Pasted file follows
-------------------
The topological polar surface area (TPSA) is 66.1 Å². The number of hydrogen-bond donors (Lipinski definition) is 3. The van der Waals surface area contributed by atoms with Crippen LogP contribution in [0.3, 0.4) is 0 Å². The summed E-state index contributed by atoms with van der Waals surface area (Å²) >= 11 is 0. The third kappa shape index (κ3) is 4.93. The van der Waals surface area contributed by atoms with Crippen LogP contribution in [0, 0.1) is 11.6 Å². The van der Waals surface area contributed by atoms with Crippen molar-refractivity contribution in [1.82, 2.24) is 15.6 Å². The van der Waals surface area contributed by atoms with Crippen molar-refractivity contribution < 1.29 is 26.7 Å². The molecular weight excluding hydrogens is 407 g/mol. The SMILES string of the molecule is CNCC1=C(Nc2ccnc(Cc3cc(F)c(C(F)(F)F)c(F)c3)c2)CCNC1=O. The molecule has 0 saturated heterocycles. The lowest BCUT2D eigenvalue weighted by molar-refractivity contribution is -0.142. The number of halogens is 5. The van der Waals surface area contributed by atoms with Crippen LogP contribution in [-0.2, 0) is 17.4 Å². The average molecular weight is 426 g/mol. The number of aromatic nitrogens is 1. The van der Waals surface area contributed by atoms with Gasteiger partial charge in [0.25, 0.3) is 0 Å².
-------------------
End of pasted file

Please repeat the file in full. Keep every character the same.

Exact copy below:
The topological polar surface area (TPSA) is 66.1 Å². The number of hydrogen-bond donors (Lipinski definition) is 3. The van der Waals surface area contributed by atoms with Crippen LogP contribution in [0.3, 0.4) is 0 Å². The summed E-state index contributed by atoms with van der Waals surface area (Å²) >= 11 is 0. The third kappa shape index (κ3) is 4.93. The van der Waals surface area contributed by atoms with Crippen LogP contribution in [0, 0.1) is 11.6 Å². The van der Waals surface area contributed by atoms with Crippen molar-refractivity contribution in [1.82, 2.24) is 15.6 Å². The van der Waals surface area contributed by atoms with Crippen molar-refractivity contribution < 1.29 is 26.7 Å². The molecular weight excluding hydrogens is 407 g/mol. The SMILES string of the molecule is CNCC1=C(Nc2ccnc(Cc3cc(F)c(C(F)(F)F)c(F)c3)c2)CCNC1=O. The molecule has 0 saturated heterocycles. The lowest BCUT2D eigenvalue weighted by molar-refractivity contribution is -0.142. The number of halogens is 5. The van der Waals surface area contributed by atoms with Crippen LogP contribution in [-0.2, 0) is 17.4 Å². The average molecular weight is 426 g/mol. The number of aromatic nitrogens is 1. The van der Waals surface area contributed by atoms with Gasteiger partial charge in [0.25, 0.3) is 0 Å².